To interpret Matthew 5.48 as a criticism of everything human which is not faultless is to take the word out of context and a recipe for neurosis.

    2. @Dwayne Bartles – comment #5:
      Aw, Dwayne, is that what you got out of what I wrote? That admitting my lack of perfection means “screw all this stuff”? I tire of this constant wrangling over who is doing it better. You are doing it better if you are led to a selfless love, whatever style of liturgy helps you. Same for me. Which words come closer to perfect is a red herring at least.

      And thanks, Gerard, for a gentle explanation. Truthfully, I question the perfection of a God who makes imperfect me. Seems pretty far off, don’t you think?

  6. Father Jack, the question that comes to me is whether there’s a sort of redundancy in your phraseology? Is the ritual (imperative) language of “In the name of the Father….” insufficient to the act that one has to “name” the action in addition to just doing it? Not ragging at all, it just seems curious.

    1. @Charles Culbreth – comment #6:
      Good question. A number of years ago, I suggested the clergy not use any words at all during Lent. We know what the sign of the cross is. I think the gesture is more powerful if not prompted by “In the name …”

      As for the dismissal, I’m of two minds on this.

      First, I somewhat like the “Benedictine” additions to the Roman Missal. My pastor still uses “love and peace,” though he’s insisted on implementation of MR3 otherwise. The sending song/hymn dominates the end of the Mass, text-wise anyway. Does it require lyrics, Scriptural or otherwise, to be a little more explicit? I’m thinking not: I don’t like music that preaches, especially if I have to sing it. But more texts oriented to mission and discipleship? Maybe that.

      On second thought, maybe I don’t like the MR3 additions so much. Maybe the end of Mass in our age requires something with a little more spiritual heft, or texts that address God directly:

      P: All power, Lord Jesus, has been given to you. In turn, you direct us to be disciples and to make disciples in the world.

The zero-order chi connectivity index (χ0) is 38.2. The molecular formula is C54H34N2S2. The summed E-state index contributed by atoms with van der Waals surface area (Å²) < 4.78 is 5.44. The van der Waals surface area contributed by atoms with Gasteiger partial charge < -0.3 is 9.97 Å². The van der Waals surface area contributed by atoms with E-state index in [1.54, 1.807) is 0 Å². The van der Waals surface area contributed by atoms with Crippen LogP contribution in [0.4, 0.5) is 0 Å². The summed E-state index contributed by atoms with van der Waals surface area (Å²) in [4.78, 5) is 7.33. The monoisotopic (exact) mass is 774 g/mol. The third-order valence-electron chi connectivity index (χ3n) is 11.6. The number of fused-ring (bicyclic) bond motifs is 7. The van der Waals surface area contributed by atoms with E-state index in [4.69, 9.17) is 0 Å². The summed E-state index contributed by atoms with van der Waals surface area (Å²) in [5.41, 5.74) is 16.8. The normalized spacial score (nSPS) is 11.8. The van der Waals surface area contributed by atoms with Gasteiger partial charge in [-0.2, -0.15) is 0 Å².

R. You are with us always, until the end of the age.

      Or:

      P: Lord Jesus, you sent your disciples throughout the whole world to proclaim the Gospel to every creature.

      R. Lord Jesus, send us this day and help our unbelief.

      But it’s not like my suggestions are going to supplant B16’s.

  7. Fr. Jack Feehily : We often dismiss the people with “Go in peace to love and serve the Lord” because no one is reading it from a page in the missal. We’ve been sending the people forth for years and years and do it by heart. We sometimes say, “Let us go in peace to glorify God by the way we live our lives”. At other times we say, “The mass is never ended for it must be lived, go in peace to love and serve the Lord.” Why would we need precise translations from Latin to send people forth? Wait a minute, I forgot, there are some who believe that validity rests on a precise word for word reading of the authorized texts. Oops. I begin every Mass by saying “Let us give thanks to God in the name of the Father, and of the Son, and of the Holy Spirit.” My bad?

    @ Fr Jack Feehily

    In this Parish (in the UK) we are being sent forth thus:

    ‘Go in peace and glorify The Lord by your life’

  8. I always use “Go in peace, glorifying the Lord by your life” (except during easter, when we sing the dismissal) because it strikes me as the one that says the most and doesn’t make the congregation’s “Thanks be to God” sound like “thank God that’s over.” I like the idea of “God and announce the Gospel of the Lord” but find the wording odd — maybe it’s the connotations of “announce” in modern English; I think “proclaim” or even “share” would sound better.

    Almost every priest I know still uses “Go in peace to love and serve the Lord.”